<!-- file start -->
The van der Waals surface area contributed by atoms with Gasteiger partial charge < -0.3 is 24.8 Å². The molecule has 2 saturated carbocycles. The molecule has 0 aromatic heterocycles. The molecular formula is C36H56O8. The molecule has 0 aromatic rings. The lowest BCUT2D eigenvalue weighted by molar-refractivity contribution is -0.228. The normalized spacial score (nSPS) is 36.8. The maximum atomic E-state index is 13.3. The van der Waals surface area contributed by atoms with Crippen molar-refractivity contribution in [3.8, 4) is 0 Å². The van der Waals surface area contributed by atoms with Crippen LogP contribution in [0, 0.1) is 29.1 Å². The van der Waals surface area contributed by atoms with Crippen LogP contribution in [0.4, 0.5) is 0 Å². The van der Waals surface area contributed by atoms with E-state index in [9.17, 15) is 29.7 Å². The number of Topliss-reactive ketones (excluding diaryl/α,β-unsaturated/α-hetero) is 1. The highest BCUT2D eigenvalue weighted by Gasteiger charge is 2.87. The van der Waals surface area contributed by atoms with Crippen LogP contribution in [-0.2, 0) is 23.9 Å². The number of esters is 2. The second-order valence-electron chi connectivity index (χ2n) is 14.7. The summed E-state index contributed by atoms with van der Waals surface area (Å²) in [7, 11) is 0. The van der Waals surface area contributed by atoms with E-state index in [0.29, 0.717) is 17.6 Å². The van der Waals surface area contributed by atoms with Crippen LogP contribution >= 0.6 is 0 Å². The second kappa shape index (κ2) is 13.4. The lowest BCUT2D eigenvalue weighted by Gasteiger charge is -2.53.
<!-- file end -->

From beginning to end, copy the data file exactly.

The van der Waals surface area contributed by atoms with Gasteiger partial charge < -0.3 is 24.8 Å². The molecule has 2 saturated carbocycles. The molecule has 0 aromatic heterocycles. The molecular formula is C36H56O8. The molecule has 0 aromatic rings. The lowest BCUT2D eigenvalue weighted by molar-refractivity contribution is -0.228. The normalized spacial score (nSPS) is 36.8. The maximum atomic E-state index is 13.3. The van der Waals surface area contributed by atoms with Crippen molar-refractivity contribution in [3.8, 4) is 0 Å². The van der Waals surface area contributed by atoms with Crippen LogP contribution in [0, 0.1) is 29.1 Å². The van der Waals surface area contributed by atoms with Crippen LogP contribution in [0.4, 0.5) is 0 Å². The van der Waals surface area contributed by atoms with E-state index in [9.17, 15) is 29.7 Å². The number of Topliss-reactive ketones (excluding diaryl/α,β-unsaturated/α-hetero) is 1. The highest BCUT2D eigenvalue weighted by Gasteiger charge is 2.87. The van der Waals surface area contributed by atoms with Crippen LogP contribution in [-0.2, 0) is 23.9 Å². The number of esters is 2. The second-order valence-electron chi connectivity index (χ2n) is 14.7. The summed E-state index contributed by atoms with van der Waals surface area (Å²) in [7, 11) is 0. The van der Waals surface area contributed by atoms with E-state index in [0.29, 0.717) is 17.6 Å². The van der Waals surface area contributed by atoms with Crippen LogP contribution >= 0.6 is 0 Å². The second kappa shape index (κ2) is 13.4. The lowest BCUT2D eigenvalue weighted by Gasteiger charge is -2.53.